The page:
Van den Berk is here the forerunner who cuts a path through the thick forest which would otherwise not be viable. Proving anew and definitely that the opera is an 'alchemical' one is what he does, which he is very sure about, and may be proud of. He does so by interpreting the diverse characters, symbols and processes, as well as the totality of them, as illustration of the 'magnum opus', the great work of the alchemists. And this within and from the lives and context not only from the makers of this opera, Mozart and his librettists, members of the 'illuminate' version of Freemasonry. But still more, and this is a really fascinating part of the study, from the history of mythology of which alchemy grew as one branch. So we learn among many other personalities and symbols from Pamina as salt, Tamino as sulphur, and Papageno-Papagena as mercury and hermaphrodite. And not less from the processes of transformation which all these undergo, resulting in the definitive 'chemical' wedding (the sacred marriage), through the phases of nigredo (blackening), albedo (whitening) and rubedo (reddening). Everything is shown in the most convincing details, from classical Greece and old Egypt to the Rosicrucian works of the 16th Century. From Isis and Osiris to Mozarts visit to Pompeji, and the history and meaning of the etchings which accompanied the publication of the opera. With detailed insights into Mozart's membership of Freemasonry, his personal views about what it stood for, and the way this influenced his musical and theatrical creations. With most insightful explanations of 92 very adequate illustrations. So to me indeed this is a monumental work. I add hastily that the book is a pleasure to read, because Van den Berk is a master in letting the reader make the discoveries together with him. Although possibly not every part is to any reader of the same interest, it is clear that one enriches oneself very much by following the author throughout the whole book. Particularly if one is also interested in the evidence which proofs the theses of the author. Van den Berk has a strong intuition and at the same time a thorough feeling for scientific and historical proof, and always lets the later support the former. And be sure the map he sketches does not contradict the innumerable hard facts for one moment! So I have to conclude that this work offers a lot to many people, not the least many suggestions for further studies in the field, and much inspiration for every reader, also those with a more personal interest in the various subjects, themes and topics related to Mozart's Zauberflöte.
I wish this book in the hands of many, and thank the makers of it for their inspiration and knowledge, particularly the author himself through which all this value comes through us.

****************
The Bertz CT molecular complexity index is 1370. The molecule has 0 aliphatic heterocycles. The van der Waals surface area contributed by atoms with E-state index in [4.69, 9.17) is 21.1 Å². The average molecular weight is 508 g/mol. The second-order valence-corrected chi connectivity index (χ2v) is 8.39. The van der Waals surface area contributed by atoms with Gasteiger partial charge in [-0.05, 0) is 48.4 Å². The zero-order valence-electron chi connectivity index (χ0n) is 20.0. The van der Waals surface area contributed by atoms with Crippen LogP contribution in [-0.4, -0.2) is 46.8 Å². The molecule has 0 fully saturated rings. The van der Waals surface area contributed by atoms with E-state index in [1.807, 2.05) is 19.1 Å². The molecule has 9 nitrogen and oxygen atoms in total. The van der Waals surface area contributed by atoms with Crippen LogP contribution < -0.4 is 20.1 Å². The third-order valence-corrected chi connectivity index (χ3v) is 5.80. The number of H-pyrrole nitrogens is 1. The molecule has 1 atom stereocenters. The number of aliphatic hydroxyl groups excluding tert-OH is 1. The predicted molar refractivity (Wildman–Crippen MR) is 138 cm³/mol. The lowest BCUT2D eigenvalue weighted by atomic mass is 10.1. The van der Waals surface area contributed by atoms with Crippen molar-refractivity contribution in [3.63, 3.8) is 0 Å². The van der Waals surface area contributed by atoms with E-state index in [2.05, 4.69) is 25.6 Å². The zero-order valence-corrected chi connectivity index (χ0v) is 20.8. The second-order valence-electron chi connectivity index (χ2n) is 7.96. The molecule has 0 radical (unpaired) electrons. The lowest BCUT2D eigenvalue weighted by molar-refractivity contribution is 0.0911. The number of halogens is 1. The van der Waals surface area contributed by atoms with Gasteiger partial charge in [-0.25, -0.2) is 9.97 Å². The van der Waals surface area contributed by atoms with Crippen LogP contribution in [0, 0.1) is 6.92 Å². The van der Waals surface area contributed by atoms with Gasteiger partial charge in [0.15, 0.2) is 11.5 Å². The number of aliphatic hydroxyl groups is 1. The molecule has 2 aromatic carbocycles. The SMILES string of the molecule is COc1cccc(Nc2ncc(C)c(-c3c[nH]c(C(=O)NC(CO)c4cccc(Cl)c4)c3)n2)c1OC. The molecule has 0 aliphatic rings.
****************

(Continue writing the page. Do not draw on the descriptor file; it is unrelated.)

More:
Now I will continue with some questions which remain to me unsolved. To my opinion the richness of this book cannot be underestimated very much! Although the author is very well aware of many themes there are also aspects which he does not give very much attention. I mean the path of illumination itself. To me the experience or realization of illumination is important as well as the path from and to it. I can refer to illumination in the works of Jacob Boehme which have well influenced the authors which according to Van den Berk also inspired Mozart, particularly the famous Oetinger of whom a book was found in Mozarts library with a very interesting part about music! And I can also refer to illumination in the Buddhist tradition. While I experience the book of Van den Berk as 'scientifically' impressive, why does not deal he with the core itself of his subjects - namely the path from and to illumination - that intensively? Of course it is very likely that he does this indirectly so why not also directly? But let me first acknowledge some other characteristic of this book which has impressed me very much: the author everywhere adds to his conclusions the way he has found them, and this is very inspiring. It tells us we ourselves could also find what we seek, if using our means in the right way. So the book itself is a splendid illustration of going one way, be it only that of detailed 'scientific' mythological and historical research (including important aspects of human psychology). I add another point, which for me touches the core. To me illumination in the Western tradition of alchemy has everything to do with the so called union of the opposites of which the union of the opposite sexes is the most important example, also called 'androgyny' which is an important topic from classical to modern times (see my book on "Androgyny in Christianity, particularly in the works of Jacob Boehme" 1986; extenxive summary in English at http://www1.tip.nl/~t770268/androgsum.html ). As this includes the relation of sexuality and spirituality - the role of the union of the sexes at all levels, even as symbol of spiritual illumination! - it would be important not to forego this tradition and its implications, particularly when the subject is central to it, and to the Zauberflöte it surely is. For example: how is the relation in the opera between sexuality at lower and at higher levels and how has it come through in the course of the reception of the opera?! This is again a core theme Van den Berk's book puts on the scene of our attention, and although he himself does not elaborate upon it very much, it is very important as well and will hopefully be seen by many readers. The relation of sexuality and spirituality is of great importance to the history of the West, not only through the churches, through theology and mysticism, and not only through alternative traditions like Gnosticism and alchemy in which it flourished abundantly, but also in the philosophical presuppositions of Western culture as such. It is not by chance that the theme of the Zauberflöte is a core theme. Whereas it is a great merit of this book of Van den Berk to have proved this with regard to the roots of the Zauberflöte in alchemy and Freemasonry, it would be a great accomplishment if the much broader implications of it - I repeat: a core theme of Western culture - from now on would be elaborated upon more fully. Again: that Van den Berk with his book touches upon such a fundamental theme to our Western culture and spirituality, and so makes possible a more thorough study of the latter, to me is a great advantage and a great merit. It makes even comparisons and discussions with other cultures more near and better possible. Not a small value.